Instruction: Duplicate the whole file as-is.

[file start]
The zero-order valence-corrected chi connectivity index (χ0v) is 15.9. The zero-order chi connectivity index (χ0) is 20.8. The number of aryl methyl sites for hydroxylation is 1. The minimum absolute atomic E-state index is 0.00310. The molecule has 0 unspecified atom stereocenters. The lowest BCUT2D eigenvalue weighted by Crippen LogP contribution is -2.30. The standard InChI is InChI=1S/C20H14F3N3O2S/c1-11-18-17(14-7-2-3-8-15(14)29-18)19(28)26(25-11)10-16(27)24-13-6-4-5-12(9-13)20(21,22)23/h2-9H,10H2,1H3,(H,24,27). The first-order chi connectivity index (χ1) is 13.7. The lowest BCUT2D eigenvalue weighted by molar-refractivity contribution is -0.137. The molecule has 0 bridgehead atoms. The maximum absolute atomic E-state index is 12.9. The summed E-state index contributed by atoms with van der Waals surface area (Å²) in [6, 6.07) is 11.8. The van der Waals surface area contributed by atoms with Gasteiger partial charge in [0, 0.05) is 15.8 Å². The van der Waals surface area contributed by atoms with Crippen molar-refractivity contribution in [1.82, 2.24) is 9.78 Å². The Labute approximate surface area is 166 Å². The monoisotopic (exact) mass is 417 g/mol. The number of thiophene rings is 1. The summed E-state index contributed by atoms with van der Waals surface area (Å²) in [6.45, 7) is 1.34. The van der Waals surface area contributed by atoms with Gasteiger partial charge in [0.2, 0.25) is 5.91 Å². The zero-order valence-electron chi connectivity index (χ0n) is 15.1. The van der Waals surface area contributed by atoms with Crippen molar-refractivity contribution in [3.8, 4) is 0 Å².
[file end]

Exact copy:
The zero-order valence-corrected chi connectivity index (χ0v) is 15.9. The zero-order chi connectivity index (χ0) is 20.8. The number of aryl methyl sites for hydroxylation is 1. The minimum absolute atomic E-state index is 0.00310. The molecule has 0 unspecified atom stereocenters. The lowest BCUT2D eigenvalue weighted by Crippen LogP contribution is -2.30. The standard InChI is InChI=1S/C20H14F3N3O2S/c1-11-18-17(14-7-2-3-8-15(14)29-18)19(28)26(25-11)10-16(27)24-13-6-4-5-12(9-13)20(21,22)23/h2-9H,10H2,1H3,(H,24,27). The first-order chi connectivity index (χ1) is 13.7. The lowest BCUT2D eigenvalue weighted by molar-refractivity contribution is -0.137. The molecule has 0 bridgehead atoms. The maximum absolute atomic E-state index is 12.9. The summed E-state index contributed by atoms with van der Waals surface area (Å²) in [6, 6.07) is 11.8. The van der Waals surface area contributed by atoms with Gasteiger partial charge in [0, 0.05) is 15.8 Å². The van der Waals surface area contributed by atoms with Crippen molar-refractivity contribution in [1.82, 2.24) is 9.78 Å². The Labute approximate surface area is 166 Å². The monoisotopic (exact) mass is 417 g/mol. The number of thiophene rings is 1. The summed E-state index contributed by atoms with van der Waals surface area (Å²) in [6.45, 7) is 1.34. The van der Waals surface area contributed by atoms with Gasteiger partial charge in [0.2, 0.25) is 5.91 Å². The zero-order valence-electron chi connectivity index (χ0n) is 15.1. The van der Waals surface area contributed by atoms with Crippen molar-refractivity contribution in [3.8, 4) is 0 Å².